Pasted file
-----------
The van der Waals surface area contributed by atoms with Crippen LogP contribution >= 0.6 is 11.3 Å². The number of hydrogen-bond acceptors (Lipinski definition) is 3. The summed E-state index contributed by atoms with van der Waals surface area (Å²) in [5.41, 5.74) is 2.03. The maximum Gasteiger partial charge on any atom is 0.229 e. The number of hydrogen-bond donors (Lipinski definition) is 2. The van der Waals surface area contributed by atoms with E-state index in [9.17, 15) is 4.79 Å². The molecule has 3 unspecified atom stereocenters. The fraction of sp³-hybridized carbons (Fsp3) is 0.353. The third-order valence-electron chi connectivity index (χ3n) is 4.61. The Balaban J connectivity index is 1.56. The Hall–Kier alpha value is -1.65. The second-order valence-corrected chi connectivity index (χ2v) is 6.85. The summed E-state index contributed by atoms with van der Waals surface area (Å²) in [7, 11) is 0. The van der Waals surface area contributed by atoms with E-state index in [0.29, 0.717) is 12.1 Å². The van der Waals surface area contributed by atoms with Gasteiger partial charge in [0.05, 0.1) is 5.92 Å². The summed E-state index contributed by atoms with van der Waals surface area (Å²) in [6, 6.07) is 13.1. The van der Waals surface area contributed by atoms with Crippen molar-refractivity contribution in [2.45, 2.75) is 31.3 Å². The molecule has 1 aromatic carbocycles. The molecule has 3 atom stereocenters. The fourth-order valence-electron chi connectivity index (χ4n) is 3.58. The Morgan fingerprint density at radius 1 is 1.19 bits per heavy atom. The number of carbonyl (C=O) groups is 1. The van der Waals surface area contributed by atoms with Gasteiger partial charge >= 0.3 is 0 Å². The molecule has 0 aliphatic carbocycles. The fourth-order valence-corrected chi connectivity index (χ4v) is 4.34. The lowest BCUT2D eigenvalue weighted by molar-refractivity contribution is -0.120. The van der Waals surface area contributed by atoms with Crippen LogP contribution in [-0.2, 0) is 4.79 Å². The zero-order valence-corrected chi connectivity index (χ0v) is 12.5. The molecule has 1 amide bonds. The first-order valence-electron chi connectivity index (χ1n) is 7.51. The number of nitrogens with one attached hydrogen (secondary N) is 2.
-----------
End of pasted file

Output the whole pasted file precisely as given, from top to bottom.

The van der Waals surface area contributed by atoms with Crippen LogP contribution >= 0.6 is 11.3 Å². The number of hydrogen-bond acceptors (Lipinski definition) is 3. The summed E-state index contributed by atoms with van der Waals surface area (Å²) in [5.41, 5.74) is 2.03. The maximum Gasteiger partial charge on any atom is 0.229 e. The number of hydrogen-bond donors (Lipinski definition) is 2. The van der Waals surface area contributed by atoms with E-state index in [9.17, 15) is 4.79 Å². The molecule has 3 unspecified atom stereocenters. The fraction of sp³-hybridized carbons (Fsp3) is 0.353. The third-order valence-electron chi connectivity index (χ3n) is 4.61. The Balaban J connectivity index is 1.56. The Hall–Kier alpha value is -1.65. The second-order valence-corrected chi connectivity index (χ2v) is 6.85. The summed E-state index contributed by atoms with van der Waals surface area (Å²) in [7, 11) is 0. The van der Waals surface area contributed by atoms with E-state index in [0.29, 0.717) is 12.1 Å². The van der Waals surface area contributed by atoms with Gasteiger partial charge in [0.05, 0.1) is 5.92 Å². The summed E-state index contributed by atoms with van der Waals surface area (Å²) in [6, 6.07) is 13.1. The van der Waals surface area contributed by atoms with Crippen molar-refractivity contribution in [2.45, 2.75) is 31.3 Å². The molecule has 1 aromatic carbocycles. The molecule has 3 atom stereocenters. The fourth-order valence-electron chi connectivity index (χ4n) is 3.58. The Morgan fingerprint density at radius 1 is 1.19 bits per heavy atom. The number of carbonyl (C=O) groups is 1. The van der Waals surface area contributed by atoms with Gasteiger partial charge >= 0.3 is 0 Å². The molecule has 0 aliphatic carbocycles. The fourth-order valence-corrected chi connectivity index (χ4v) is 4.34. The lowest BCUT2D eigenvalue weighted by molar-refractivity contribution is -0.120. The van der Waals surface area contributed by atoms with Crippen LogP contribution in [-0.2, 0) is 4.79 Å². The zero-order valence-corrected chi connectivity index (χ0v) is 12.5. The molecule has 1 amide bonds. The first-order valence-electron chi connectivity index (χ1n) is 7.51. The number of nitrogens with one attached hydrogen (secondary N) is 2.